Use Onboarding Practices for Successful ‘Inboarding'

Stay informed and ready to meet both everyday challenges and long-term planning and policy-making goals, with focused news, practical information, and strategic insights on all HR-related developments.


By Martin Berman-Gorvine

April 21 — Employees changing roles within an organization need “inboarding” procedures similar to the more familiar “onboarding” procedures new hires go through, two consultants said during an April 21 webinar.

“New hire onboarding best practices can be used for transitioning employees as well,” Sarah Hagerman, a vice president in the Washington office of consultancy Kaiser Associates and co-leader of the firm’s Organization Development Practice, said during the webinar, which was sponsored by Chicago-based HR software company SilkRoad.

“A more employee-centered approach” is needed, Lilith Christiansen, also a vice president in the Washington office of Kaiser Associates and co-leader of the firm’s Organization Development Practice, said. These days, she added, “employees are seeing their careers more as a diverse collection of experiences,” and thus it should be a goal of employers that want to retain employees to help them “seek their next adventure internally” rather than looking outside for opportunities.

According to Hagerman, “every employee transition creates the opportunity for a refreshed first impression, but it also carries the risk of compromising an established relationship.” She mentioned four phases to inboarding: preparation before the employee makes the transition; orientation, in the first few weeks after the move; integration of the newly transitioned employee, for example by sharing team goals and discussing shared responsibilities; and helping the employee excel, for example by providing opportunities to continue professional development.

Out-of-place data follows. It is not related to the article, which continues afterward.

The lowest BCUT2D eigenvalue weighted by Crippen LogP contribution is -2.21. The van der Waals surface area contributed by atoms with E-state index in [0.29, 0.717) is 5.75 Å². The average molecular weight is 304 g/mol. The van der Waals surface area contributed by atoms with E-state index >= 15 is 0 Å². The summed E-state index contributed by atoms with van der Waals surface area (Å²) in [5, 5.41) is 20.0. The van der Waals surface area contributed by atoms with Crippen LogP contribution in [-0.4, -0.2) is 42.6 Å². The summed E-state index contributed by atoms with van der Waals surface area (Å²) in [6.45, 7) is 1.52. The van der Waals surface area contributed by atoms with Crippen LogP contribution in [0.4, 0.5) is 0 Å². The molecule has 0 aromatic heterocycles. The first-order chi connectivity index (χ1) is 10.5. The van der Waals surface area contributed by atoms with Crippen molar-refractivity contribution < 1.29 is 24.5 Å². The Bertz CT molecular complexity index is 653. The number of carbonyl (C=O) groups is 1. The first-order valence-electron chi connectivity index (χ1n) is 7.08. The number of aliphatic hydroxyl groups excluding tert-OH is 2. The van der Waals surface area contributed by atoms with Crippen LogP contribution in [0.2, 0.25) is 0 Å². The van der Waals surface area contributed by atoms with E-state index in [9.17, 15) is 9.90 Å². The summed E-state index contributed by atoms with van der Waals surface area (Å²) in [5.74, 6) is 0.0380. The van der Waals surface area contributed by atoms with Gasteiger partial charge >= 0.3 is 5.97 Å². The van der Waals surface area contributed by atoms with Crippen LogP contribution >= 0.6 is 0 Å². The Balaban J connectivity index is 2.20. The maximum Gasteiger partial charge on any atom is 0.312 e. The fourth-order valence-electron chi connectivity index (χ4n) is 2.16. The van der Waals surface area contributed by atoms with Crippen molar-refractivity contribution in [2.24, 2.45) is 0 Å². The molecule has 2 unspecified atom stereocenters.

“We caution you against a one-size-fits-all approach to transitioning employees,” she said. That is because, for example, there is a difference between an employee moving to a new geographical area and one who is switching roles.

Some common mistakes Hagerman said employers should avoid with inboarding are:

  • not doing “a proper diagnostic exercise”;
  • relying on technological quick fixes like apps and portals as if they were a complete solution;
  • focusing on the first day and losing steam shortly thereafter;
  • a “copy and paste” approach to everything;
  • underestimating such aspects of the task as development, implementation and sustainability;
  • designing too much content before the right context has been established—“a mistake we often see with external onboarding” that can occur during inboarding as well, Hagerman said;
  • not starting change management early enough and not creating consensus about it; and
  • forgetting that “the manager is core to the success of the employee's experience and integration.”

    To contact the reporter on this story: Martin Berman-Gorvine in Washington at

    To contact the editor responsible for this story: Tony Harris at